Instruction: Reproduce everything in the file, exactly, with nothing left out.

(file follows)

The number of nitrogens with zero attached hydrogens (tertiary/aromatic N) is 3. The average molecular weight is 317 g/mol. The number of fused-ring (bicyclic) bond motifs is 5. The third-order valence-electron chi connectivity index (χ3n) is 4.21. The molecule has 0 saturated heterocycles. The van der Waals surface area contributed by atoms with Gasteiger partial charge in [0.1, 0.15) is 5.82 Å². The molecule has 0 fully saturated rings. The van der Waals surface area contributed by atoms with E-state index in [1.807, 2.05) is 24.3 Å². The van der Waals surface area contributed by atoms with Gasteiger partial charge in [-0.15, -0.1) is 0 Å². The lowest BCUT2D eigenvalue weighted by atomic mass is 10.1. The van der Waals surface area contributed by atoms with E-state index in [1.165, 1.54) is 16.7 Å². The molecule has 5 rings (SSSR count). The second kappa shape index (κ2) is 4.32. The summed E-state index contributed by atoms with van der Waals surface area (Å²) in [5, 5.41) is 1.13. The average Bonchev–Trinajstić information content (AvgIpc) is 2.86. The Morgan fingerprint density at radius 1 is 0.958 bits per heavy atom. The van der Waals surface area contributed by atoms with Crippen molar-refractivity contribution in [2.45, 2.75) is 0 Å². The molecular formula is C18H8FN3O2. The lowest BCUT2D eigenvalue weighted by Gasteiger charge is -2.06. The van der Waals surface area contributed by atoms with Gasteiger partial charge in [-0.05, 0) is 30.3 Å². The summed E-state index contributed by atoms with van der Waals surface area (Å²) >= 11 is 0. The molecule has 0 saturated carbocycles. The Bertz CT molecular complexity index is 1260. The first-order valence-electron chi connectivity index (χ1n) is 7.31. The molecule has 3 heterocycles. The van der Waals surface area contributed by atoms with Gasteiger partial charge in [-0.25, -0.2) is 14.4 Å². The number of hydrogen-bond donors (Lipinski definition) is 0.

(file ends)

The number of nitrogens with zero attached hydrogens (tertiary/aromatic N) is 3. The average molecular weight is 317 g/mol. The number of fused-ring (bicyclic) bond motifs is 5. The third-order valence-electron chi connectivity index (χ3n) is 4.21. The molecule has 0 saturated heterocycles. The van der Waals surface area contributed by atoms with Gasteiger partial charge in [0.1, 0.15) is 5.82 Å². The molecule has 0 fully saturated rings. The van der Waals surface area contributed by atoms with E-state index in [1.807, 2.05) is 24.3 Å². The van der Waals surface area contributed by atoms with Gasteiger partial charge in [-0.15, -0.1) is 0 Å². The lowest BCUT2D eigenvalue weighted by atomic mass is 10.1. The van der Waals surface area contributed by atoms with E-state index in [1.165, 1.54) is 16.7 Å². The molecule has 5 rings (SSSR count). The second kappa shape index (κ2) is 4.32. The summed E-state index contributed by atoms with van der Waals surface area (Å²) in [5, 5.41) is 1.13. The average Bonchev–Trinajstić information content (AvgIpc) is 2.86. The Morgan fingerprint density at radius 1 is 0.958 bits per heavy atom. The van der Waals surface area contributed by atoms with Crippen molar-refractivity contribution in [2.45, 2.75) is 0 Å². The molecular formula is C18H8FN3O2. The lowest BCUT2D eigenvalue weighted by Gasteiger charge is -2.06. The van der Waals surface area contributed by atoms with Gasteiger partial charge in [-0.05, 0) is 30.3 Å². The summed E-state index contributed by atoms with van der Waals surface area (Å²) >= 11 is 0. The molecule has 0 saturated carbocycles. The Bertz CT molecular complexity index is 1260. The first-order valence-electron chi connectivity index (χ1n) is 7.31. The molecule has 3 heterocycles. The van der Waals surface area contributed by atoms with Gasteiger partial charge in [-0.25, -0.2) is 14.4 Å². The number of hydrogen-bond donors (Lipinski definition) is 0.